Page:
After months of planning, the city of Stephenville was presented a multi-million dollar plan for the relocation and construction of a new fire station by Dallas-based architects, Brown Reynolds Watford Architects, Inc. (BRW). The feasibility study, which was approved by the city council in June, was the center of Tuesday night’s Planning and Development Committee meeting.
The project detailed a more than 16,000 square foot facility with an estimated cost of more than $5 million, including an estimated construction cost of $260 per square foot and contingency planning costs, owners’ costs and fees and expenses totaling almost $1 million.
While the price tag raised a few eyebrows from council members, and questions were asked as to how the city would finance the project, committee chairman Scott Evans reminded the assembled crowd that the issue of approving construction and authorizing debt was not on the table for discussion.
The study, presented by BRW’s Gary DeVries, assesses the proposed site, a city owned property at Pecan Hill Drive and the Northwest Loop, and determines the project needs for the relocation of Fire Station No. 2 and the fire department’s administrative offices.
Station No. 2 was built in 1976 and is located at the intersection of North Harbin Drive and West Frey Street. Department administrators currently work out of the Public Services building on North Belknap Street, which also houses the Stephenville Police Department.
The study was presented in three parts - site analysis and space program, facility recommendations and budget and implementation schedule.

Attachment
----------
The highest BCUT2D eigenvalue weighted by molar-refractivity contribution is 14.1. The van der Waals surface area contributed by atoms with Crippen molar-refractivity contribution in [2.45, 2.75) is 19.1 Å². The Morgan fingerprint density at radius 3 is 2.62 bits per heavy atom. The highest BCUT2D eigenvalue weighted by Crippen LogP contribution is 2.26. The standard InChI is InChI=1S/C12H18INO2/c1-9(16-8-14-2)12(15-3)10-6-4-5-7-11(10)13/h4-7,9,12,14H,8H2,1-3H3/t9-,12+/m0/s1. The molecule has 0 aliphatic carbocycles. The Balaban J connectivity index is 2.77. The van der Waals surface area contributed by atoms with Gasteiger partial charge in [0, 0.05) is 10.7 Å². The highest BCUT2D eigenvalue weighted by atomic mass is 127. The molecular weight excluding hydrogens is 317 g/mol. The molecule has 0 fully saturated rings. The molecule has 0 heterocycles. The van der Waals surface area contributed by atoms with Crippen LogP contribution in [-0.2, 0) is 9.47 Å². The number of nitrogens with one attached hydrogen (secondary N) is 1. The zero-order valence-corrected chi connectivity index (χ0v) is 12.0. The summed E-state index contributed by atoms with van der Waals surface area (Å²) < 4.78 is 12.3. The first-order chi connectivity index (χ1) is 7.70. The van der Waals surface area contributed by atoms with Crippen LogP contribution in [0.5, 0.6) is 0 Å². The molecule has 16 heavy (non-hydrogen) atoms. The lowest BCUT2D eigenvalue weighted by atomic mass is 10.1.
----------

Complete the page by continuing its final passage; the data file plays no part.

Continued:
“We try to create a vision and wrap a budget and schedule around it,” DeVries said.
The site analysis considers property boundaries, existing utilities, grading contours, location, context and vehicular access.
“It was determined that the property will adequately accommodate the proposed building and parking and also allows for future expansion,” DeVries said.
The site has city services, including water, sewer, electrical and communication lines adjacent to the site and has a total property area of 2.9 acres.
According to the study report, the space program was developed to address the area requirements for administration, living and office quarters, fire equipment and apparatus and site elements.
The design incorporates three double bays, which would accommodate six vehicles and space for EMS storage, decontamination and bunker gear rooms, a shop and lawn equipment storage.
The living quarters can accommodate a staff of eight firefighters and captain per shift and includes a kitchen and dining area and weight and laundry rooms.
The administration wing includes six offices to accommodate the fire chief, training officer, fire marshal, fire inspector, administrative assistant and a potential future addition to the staff. A training and conference area will accommodate 35.
Upon approval, DeVries said the entire project should be complete in 18-20 months.
Despite the hefty price tag, Fire Chief Jimmy Chew said the plans were developed in a way that would mean the city will not expand upon the design. He said if the time comes that the city has outgrown the station, it would be more likely that an additional station will have to be considered.
“We have designed the station to accommodate the department for at least 50 years,” Chew said.